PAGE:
You should add the priority property to the image that will be the Largest Contentful Paint (LCP) element for each page. Doing so allows Next.js to specially prioritize the image for loading (e.g. through preload tags or priority hints), leading to a meaningful boost in LCP.

The LCP element is typically the largest image or text block visible within the viewport of the page. When you run next dev, you'll see a console warning if the LCP element is an <Image> without the priority property.

Once you've identified the LCP image, you can add the property like this:

import Image from 'next/image'

export default function Home() {
  return (
    <>
      <h1>My Homepage</h1>
      <Image
        src="/me.png"
        alt="Picture of the author"
        width={500}
        height={500}
        priority
      />
      <p>Welcome to my homepage!</p>
    </>
  )
}

See more about priority in the next/image component documentation.

Image Sizing

One of the ways that images most commonly hurt performance is through layout shift, where the image pushes other elements around on the page as it loads in. This performance problem is so annoying to users that it has its own Core Web Vital, called Cumulative Layout Shift. The way to avoid image-based layout shifts is to always size your images. This allows the browser to reserve precisely enough space for the image before it loads.

Because next/image is designed to guarantee good performance results, it cannot be used in a way that will contribute to layout shift, and must be sized in one of three ways:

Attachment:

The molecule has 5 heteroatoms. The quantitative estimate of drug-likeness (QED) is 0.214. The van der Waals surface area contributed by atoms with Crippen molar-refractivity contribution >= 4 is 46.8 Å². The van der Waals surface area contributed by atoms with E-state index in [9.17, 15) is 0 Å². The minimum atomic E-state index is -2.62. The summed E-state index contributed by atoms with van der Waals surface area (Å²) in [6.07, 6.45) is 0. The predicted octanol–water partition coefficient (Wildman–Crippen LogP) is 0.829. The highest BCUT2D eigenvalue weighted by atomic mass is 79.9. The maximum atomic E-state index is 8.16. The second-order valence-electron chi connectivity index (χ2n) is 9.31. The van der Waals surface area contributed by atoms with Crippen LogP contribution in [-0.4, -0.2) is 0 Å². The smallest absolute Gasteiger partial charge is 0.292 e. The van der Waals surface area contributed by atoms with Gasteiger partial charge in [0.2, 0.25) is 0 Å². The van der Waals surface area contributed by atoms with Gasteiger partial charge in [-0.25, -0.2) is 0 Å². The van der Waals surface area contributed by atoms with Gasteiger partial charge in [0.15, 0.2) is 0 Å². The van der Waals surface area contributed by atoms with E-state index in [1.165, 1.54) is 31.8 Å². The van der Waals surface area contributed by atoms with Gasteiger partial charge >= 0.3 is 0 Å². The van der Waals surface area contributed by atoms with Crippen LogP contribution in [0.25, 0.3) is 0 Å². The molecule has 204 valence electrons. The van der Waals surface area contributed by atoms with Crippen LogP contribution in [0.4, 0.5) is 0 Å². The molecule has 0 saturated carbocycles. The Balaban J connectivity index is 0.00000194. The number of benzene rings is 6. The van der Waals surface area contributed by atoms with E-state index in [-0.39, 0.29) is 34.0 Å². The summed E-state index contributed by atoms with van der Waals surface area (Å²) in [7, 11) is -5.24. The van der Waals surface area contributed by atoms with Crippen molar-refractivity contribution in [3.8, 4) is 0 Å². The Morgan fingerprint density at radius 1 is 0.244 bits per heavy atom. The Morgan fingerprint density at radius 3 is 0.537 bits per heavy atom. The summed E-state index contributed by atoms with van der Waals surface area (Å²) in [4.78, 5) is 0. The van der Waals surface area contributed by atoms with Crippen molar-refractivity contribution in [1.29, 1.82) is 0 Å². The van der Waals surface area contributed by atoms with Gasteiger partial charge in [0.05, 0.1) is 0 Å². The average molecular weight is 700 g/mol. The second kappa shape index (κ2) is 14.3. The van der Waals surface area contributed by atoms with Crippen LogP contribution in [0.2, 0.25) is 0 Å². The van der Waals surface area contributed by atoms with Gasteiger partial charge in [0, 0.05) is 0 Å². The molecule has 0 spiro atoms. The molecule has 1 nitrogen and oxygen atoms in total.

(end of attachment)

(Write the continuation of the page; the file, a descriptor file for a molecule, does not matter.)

1. Automatically, using a static import
  2. Explicitly, by including a width and height property
  3. Implicitly, by using fill which causes the image to expand to fill its parent element.

What if I don't know the size of my images?

If you are accessing images from a source without knowledge of the images' sizes, there are several things you can do:

Use fill

The fill prop allows your image to be sized by its parent element. Consider using CSS to give the image's parent element space on the page along sizes prop to match any media query break points. You can also use object-fit with fill, contain, or cover, and object-position to define how the image should occupy that space.

Normalize your images

If you're serving images from a source that you control, consider modifying your image pipeline to normalize the images to a specific size.

Modify your API calls

If your application is retrieving image URLs using an API call (such as to a CMS), you may be able to modify the API call to return the image dimensions along with the URL.

If none of the suggested methods works for sizing your images, the next/image component is designed to work well on a page alongside standard <img> elements.

Styling

Styling the Image component is similar to styling a normal <img> element, but there are a few guidelines to keep in mind:

Use className or style, not styled-jsx

In most cases, we recommend using the className prop. This can be an imported CSS Module, a global stylesheet, etc.

You can also use the style prop to assign inline styles.

You cannot use styled-jsx because it's scoped to the current component (unless you mark the style as global).

When using fill, the parent element must have position: relative

This is necessary for the proper rendering of the image element in that layout mode.

When using fill, the parent element must have display: block

This is the default for <div> elements but should be specified otherwise.

Properties

View all properties available to the next/image component.

Styling Examples

For examples of the Image component used with the various styles, see the Image Component Demo.

Configuration

The next/image component and Next.js Image Optimization API can be configured in the next.config.js file. These configurations allow you to enable remote images, define custom image breakpoints, change caching behavior and more.

Read the full image configuration documentation for more information.

Related

For more information on what to do next, we recommend the following sections: